Best not to split puppy from mom until offspring is 8 to 12 weeks old
What are the stages of dog development?
Answer: As with children in their first few years, a pup's first several weeks lay the foundation for his entire physical and psychological profile. A wealth of knowledge is taught and shared between mother and litter mates. The pups learn dog language, cues from their mother, appropriate behavior and social order.
From birth until 2 weeks of age, a puppy is completely dependent on its mother for warmth, food and protection, critical for establishing security and self-confidence. Between 2 and 4 weeks, a puppy begins to be able to see and walk - developing a relationship with its dog family and the world around it.
Between 3 and 12 weeks the framework is set for the rest of the pup's life in terms of its relationship with the world. During this critical period of socialization, pups learn about other dogs, people, places, sights and sounds. This is when caregivers should gently introduce pups to a wide range of experiences so they have all the right stuff that makes a great island dog: innate confidence, situational flexibility, healthy sense of curiosity and an affection for all kinds of people, other animals, sounds and places.
Q: A friend's dog, Charo, just had puppies, and he's trying to give them away but they're only 3 weeks old. At what age can a puppy be removed from its mother and litter mates?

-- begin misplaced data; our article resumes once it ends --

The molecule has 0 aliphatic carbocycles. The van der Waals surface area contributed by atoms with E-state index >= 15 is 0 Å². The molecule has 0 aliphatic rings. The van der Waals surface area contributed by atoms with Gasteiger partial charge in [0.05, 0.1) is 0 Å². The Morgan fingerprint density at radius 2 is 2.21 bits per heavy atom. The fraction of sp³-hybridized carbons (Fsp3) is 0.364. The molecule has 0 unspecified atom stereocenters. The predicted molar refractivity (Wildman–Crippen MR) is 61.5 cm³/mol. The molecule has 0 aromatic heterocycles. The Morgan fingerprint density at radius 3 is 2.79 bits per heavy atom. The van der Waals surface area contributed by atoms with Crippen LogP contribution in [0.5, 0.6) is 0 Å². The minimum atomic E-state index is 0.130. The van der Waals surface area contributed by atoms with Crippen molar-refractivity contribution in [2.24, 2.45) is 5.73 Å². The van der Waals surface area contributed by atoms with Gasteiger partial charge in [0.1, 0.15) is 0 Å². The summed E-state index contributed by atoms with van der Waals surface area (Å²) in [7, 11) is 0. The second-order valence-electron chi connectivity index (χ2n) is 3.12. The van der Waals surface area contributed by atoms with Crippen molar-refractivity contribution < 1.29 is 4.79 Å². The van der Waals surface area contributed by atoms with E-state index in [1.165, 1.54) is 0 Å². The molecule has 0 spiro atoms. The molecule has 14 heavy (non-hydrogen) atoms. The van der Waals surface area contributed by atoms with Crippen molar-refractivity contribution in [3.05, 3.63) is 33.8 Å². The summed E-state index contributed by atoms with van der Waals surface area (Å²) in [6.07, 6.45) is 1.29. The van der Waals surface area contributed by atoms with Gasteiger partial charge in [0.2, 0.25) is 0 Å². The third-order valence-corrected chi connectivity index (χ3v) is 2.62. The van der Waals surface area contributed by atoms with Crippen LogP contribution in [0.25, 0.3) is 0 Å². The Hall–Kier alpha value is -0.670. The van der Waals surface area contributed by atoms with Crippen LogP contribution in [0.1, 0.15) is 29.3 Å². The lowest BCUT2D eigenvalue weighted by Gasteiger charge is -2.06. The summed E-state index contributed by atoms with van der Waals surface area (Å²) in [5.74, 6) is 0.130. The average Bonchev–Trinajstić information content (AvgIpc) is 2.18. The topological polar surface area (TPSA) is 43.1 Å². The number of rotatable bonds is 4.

A: Encourage your friend to keep the family together for several more weeks. If he's unable or unwilling, refer him to the Hawaiian Humane Society's foster care program.
Ideally, it's best not to separate a mom and her pups until they are at least 8 weeks old. That's about when she starts to wean her pups, and the litter has had at least a little time with its family. Ideally, about 12 weeks with mom and siblings offers the healthiest start for a young pup.
Also, Charo would benefit from sterilization, which can cost your friend as little as $75 and a quick trip to his veterinarian's office. You might want to offer to coordinate this for him if he hasn't the time or inclination to do it himself.
The Hawaiian Humane Society welcomes questions by e-mail, firstname.lastname@example.org. Indicate "Pet Ohana" in the subject line. Or, write "Pet Ohana," Hawaiian Humane Society, 2700 Waialae Ave., Honolulu 96826.